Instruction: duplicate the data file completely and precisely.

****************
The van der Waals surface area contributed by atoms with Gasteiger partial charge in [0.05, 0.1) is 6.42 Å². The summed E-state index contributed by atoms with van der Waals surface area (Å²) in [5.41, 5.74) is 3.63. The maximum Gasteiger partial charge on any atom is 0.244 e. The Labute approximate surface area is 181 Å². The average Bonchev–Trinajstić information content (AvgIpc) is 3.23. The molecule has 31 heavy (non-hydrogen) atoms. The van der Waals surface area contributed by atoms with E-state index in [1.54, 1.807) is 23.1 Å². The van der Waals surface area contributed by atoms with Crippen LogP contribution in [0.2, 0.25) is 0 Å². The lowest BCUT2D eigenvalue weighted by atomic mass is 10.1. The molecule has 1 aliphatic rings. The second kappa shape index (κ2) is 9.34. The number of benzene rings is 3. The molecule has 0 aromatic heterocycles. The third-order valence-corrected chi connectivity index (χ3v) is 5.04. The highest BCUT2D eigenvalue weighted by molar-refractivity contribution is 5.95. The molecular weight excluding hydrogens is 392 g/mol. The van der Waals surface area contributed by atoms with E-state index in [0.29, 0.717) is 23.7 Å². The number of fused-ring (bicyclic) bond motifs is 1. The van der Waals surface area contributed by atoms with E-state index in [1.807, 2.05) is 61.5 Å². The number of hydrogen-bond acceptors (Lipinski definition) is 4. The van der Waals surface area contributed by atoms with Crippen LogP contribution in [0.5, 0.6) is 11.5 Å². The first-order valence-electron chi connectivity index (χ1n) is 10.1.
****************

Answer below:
The van der Waals surface area contributed by atoms with Gasteiger partial charge in [0.05, 0.1) is 6.42 Å². The summed E-state index contributed by atoms with van der Waals surface area (Å²) in [5.41, 5.74) is 3.63. The maximum Gasteiger partial charge on any atom is 0.244 e. The Labute approximate surface area is 181 Å². The average Bonchev–Trinajstić information content (AvgIpc) is 3.23. The molecule has 31 heavy (non-hydrogen) atoms. The van der Waals surface area contributed by atoms with E-state index in [1.54, 1.807) is 23.1 Å². The van der Waals surface area contributed by atoms with Crippen LogP contribution in [0.2, 0.25) is 0 Å². The lowest BCUT2D eigenvalue weighted by atomic mass is 10.1. The molecule has 1 aliphatic rings. The second kappa shape index (κ2) is 9.34. The number of benzene rings is 3. The molecule has 0 aromatic heterocycles. The third-order valence-corrected chi connectivity index (χ3v) is 5.04. The highest BCUT2D eigenvalue weighted by molar-refractivity contribution is 5.95. The molecular weight excluding hydrogens is 392 g/mol. The van der Waals surface area contributed by atoms with E-state index in [0.29, 0.717) is 23.7 Å². The number of fused-ring (bicyclic) bond motifs is 1. The van der Waals surface area contributed by atoms with E-state index in [1.807, 2.05) is 61.5 Å². The number of hydrogen-bond acceptors (Lipinski definition) is 4. The van der Waals surface area contributed by atoms with Crippen LogP contribution in [0.5, 0.6) is 11.5 Å². The first-order valence-electron chi connectivity index (χ1n) is 10.1.